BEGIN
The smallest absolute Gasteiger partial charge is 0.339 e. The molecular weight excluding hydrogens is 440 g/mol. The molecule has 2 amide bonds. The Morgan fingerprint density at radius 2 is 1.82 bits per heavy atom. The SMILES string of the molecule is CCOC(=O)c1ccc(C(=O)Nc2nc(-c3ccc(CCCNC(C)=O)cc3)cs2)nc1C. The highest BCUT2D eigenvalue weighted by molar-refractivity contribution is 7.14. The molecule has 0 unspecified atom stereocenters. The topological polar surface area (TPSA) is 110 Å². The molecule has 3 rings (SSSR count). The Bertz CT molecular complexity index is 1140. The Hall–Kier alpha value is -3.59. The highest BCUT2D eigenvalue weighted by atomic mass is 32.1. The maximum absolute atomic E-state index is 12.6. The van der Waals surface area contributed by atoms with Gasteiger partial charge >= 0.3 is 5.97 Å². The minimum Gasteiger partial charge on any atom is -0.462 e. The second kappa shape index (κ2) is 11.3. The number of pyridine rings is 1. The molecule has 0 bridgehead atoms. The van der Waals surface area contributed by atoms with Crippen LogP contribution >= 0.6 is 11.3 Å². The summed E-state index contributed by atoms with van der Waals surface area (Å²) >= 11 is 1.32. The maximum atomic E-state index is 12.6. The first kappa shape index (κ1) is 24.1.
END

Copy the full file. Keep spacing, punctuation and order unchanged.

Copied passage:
The smallest absolute Gasteiger partial charge is 0.339 e. The molecular weight excluding hydrogens is 440 g/mol. The molecule has 2 amide bonds. The Morgan fingerprint density at radius 2 is 1.82 bits per heavy atom. The SMILES string of the molecule is CCOC(=O)c1ccc(C(=O)Nc2nc(-c3ccc(CCCNC(C)=O)cc3)cs2)nc1C. The highest BCUT2D eigenvalue weighted by molar-refractivity contribution is 7.14. The molecule has 0 unspecified atom stereocenters. The topological polar surface area (TPSA) is 110 Å². The molecule has 3 rings (SSSR count). The Bertz CT molecular complexity index is 1140. The Hall–Kier alpha value is -3.59. The highest BCUT2D eigenvalue weighted by atomic mass is 32.1. The maximum absolute atomic E-state index is 12.6. The van der Waals surface area contributed by atoms with Gasteiger partial charge >= 0.3 is 5.97 Å². The minimum Gasteiger partial charge on any atom is -0.462 e. The second kappa shape index (κ2) is 11.3. The number of pyridine rings is 1. The molecule has 0 bridgehead atoms. The van der Waals surface area contributed by atoms with Crippen LogP contribution >= 0.6 is 11.3 Å². The summed E-state index contributed by atoms with van der Waals surface area (Å²) >= 11 is 1.32. The maximum atomic E-state index is 12.6. The first kappa shape index (κ1) is 24.1.